India should give the Reserve Bank of India the single objective of controlling inflation and open its corporate and government bond markets to more foreign inflows to support growth, a draft committee report said on Monday.
The draft report, by a committee on financial sector reforms set up by the Planning Commission, identified a set of steps to improve financing to poorer sections of the population and to big business, to strengthen financial stability and to foster growth.
The committee, chaired by former International Monetary Fund chief economist Raghuram Rajan, said reform was needed to bring more Indians into the growth process, encourage growth itself and protect the economy from turbulence seen in emerging economies in the past and in developed ones at present.
"Given the right environment, financial sector reforms can add between a percentage point and two to the economic growth rate," it said.
Reforms have moved slowly in India, where banking is predominantly state run and foreign investment in bonds is restricted, but longer-term financing and wider access to credit are needed to fund infrastructure projects and reduce poverty.
The final report will be released in June but the 229-page draft said the central bank should formally have a single objective to stay close to a low inflation number, or within a range, in the medium term and move to a single instrument such as short-term interest rates to achieve that goal.
"The Reserve Bank of India can best serve the cause of growth by focusing on controlling inflation, and intervening in currency markets only to limit excessive volatility," it said.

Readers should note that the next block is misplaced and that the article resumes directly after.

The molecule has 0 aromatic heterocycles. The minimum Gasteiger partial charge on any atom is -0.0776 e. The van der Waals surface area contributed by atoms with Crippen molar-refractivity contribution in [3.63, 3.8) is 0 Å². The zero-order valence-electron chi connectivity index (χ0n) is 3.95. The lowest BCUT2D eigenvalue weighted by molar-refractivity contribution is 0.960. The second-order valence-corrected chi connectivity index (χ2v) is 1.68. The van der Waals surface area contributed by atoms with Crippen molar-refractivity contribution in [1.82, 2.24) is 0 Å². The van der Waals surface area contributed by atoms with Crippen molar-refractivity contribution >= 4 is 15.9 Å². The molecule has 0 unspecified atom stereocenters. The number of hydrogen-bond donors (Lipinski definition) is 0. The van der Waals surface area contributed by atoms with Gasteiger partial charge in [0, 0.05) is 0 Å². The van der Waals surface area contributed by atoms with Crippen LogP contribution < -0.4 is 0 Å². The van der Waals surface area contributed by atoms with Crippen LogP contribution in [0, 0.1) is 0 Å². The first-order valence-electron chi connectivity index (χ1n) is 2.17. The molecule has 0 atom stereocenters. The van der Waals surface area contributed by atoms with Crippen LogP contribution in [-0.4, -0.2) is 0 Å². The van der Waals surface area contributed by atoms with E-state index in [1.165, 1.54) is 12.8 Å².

The twin objectives of monetary policy in India have evolved as maintaining price stability and ensuring adequate flow of credit to facilitate the growth process.
The report said the RBI had the freedom to focus sometimes on controlling the exchange rate and sometimes on controlling inflation, but this confused markets and the public and could push up inflationary expectations and interest rates, hurting growth.
Foreign investment in government bonds and treasury bills is capped at $3.2 billion and in corporate debt at $1.5 billion.
The committee said there were some worries that opening up the market would result in the rupee rising.
The rupee appreciated more than 12 percent against the dollar last year, causing a monetary policy headache for the RBI as it tried to limit the gains.
"Given our concern about appreciation, we should liberalise the bond markets opportunistically, expanding foreign investor limits more when other forms of capital flows are at low ebb," the report said.
Other proposals included:
- sell small underperforming state-run banks to another bank or strategic investor
- be more liberal in allowing takeovers and mergers in banking, including by subsidiaries of foreign banks
- allow holding company structures in the banking sector
- bring all regulation of trading under the Securities and Exchange Board of India
- introduce exchange-traded interest rate and exchange rate derivatives
- rewrite financial sector regulation to focus on broad principles rather than specific rules
- put all deposit-taking institutions under supervision of the central bank
- create a Financial Sector Oversight Agency to monitor large systemically important financial conglomerates, defuse inter-regulatory conflicts and look out for systemic risk.
It also supported other less controversial changes such as trading warehouse receipts to lower the cost of financing in farming, saying smaller moves were also important.
"Instead of focusing primarily on a few large and usually politically controversial steps, we also need to take a hundred small steps in the same direction that will collectively take us very far," it said.
"All this is not to say that we should not tackle the controversial ones... but it is to say progress can be made even otherwise."